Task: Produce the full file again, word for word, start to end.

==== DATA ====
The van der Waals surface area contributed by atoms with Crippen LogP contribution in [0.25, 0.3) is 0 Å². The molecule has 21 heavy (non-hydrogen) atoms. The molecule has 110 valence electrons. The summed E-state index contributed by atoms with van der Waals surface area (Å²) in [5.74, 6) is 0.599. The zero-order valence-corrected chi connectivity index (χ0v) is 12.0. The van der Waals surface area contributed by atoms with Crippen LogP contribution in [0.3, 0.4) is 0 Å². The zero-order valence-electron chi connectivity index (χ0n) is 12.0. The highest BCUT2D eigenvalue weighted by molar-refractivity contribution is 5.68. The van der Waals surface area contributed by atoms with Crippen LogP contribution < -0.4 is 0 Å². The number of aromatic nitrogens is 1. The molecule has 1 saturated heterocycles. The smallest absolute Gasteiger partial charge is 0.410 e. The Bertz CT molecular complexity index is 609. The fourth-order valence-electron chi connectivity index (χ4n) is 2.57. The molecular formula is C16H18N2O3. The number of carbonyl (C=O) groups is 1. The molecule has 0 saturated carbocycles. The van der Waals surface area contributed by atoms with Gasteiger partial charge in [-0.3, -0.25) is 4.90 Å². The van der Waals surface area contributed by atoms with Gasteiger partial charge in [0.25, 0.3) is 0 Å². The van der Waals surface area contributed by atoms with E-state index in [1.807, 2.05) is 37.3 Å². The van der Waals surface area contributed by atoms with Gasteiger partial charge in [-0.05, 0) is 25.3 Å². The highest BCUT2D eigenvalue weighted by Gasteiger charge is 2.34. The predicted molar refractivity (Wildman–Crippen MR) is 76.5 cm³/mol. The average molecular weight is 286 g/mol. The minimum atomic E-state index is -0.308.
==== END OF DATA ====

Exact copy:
The van der Waals surface area contributed by atoms with Crippen LogP contribution in [0.25, 0.3) is 0 Å². The molecule has 21 heavy (non-hydrogen) atoms. The molecule has 110 valence electrons. The summed E-state index contributed by atoms with van der Waals surface area (Å²) in [5.74, 6) is 0.599. The zero-order valence-corrected chi connectivity index (χ0v) is 12.0. The van der Waals surface area contributed by atoms with Crippen LogP contribution in [0.3, 0.4) is 0 Å². The zero-order valence-electron chi connectivity index (χ0n) is 12.0. The highest BCUT2D eigenvalue weighted by molar-refractivity contribution is 5.68. The van der Waals surface area contributed by atoms with Crippen LogP contribution < -0.4 is 0 Å². The number of aromatic nitrogens is 1. The molecule has 1 saturated heterocycles. The smallest absolute Gasteiger partial charge is 0.410 e. The Bertz CT molecular complexity index is 609. The fourth-order valence-electron chi connectivity index (χ4n) is 2.57. The molecular formula is C16H18N2O3. The number of carbonyl (C=O) groups is 1. The molecule has 0 saturated carbocycles. The van der Waals surface area contributed by atoms with Gasteiger partial charge in [-0.3, -0.25) is 4.90 Å². The van der Waals surface area contributed by atoms with Gasteiger partial charge in [0.25, 0.3) is 0 Å². The van der Waals surface area contributed by atoms with E-state index in [1.807, 2.05) is 37.3 Å². The van der Waals surface area contributed by atoms with Gasteiger partial charge in [-0.05, 0) is 25.3 Å². The highest BCUT2D eigenvalue weighted by Gasteiger charge is 2.34. The predicted molar refractivity (Wildman–Crippen MR) is 76.5 cm³/mol. The average molecular weight is 286 g/mol. The minimum atomic E-state index is -0.308.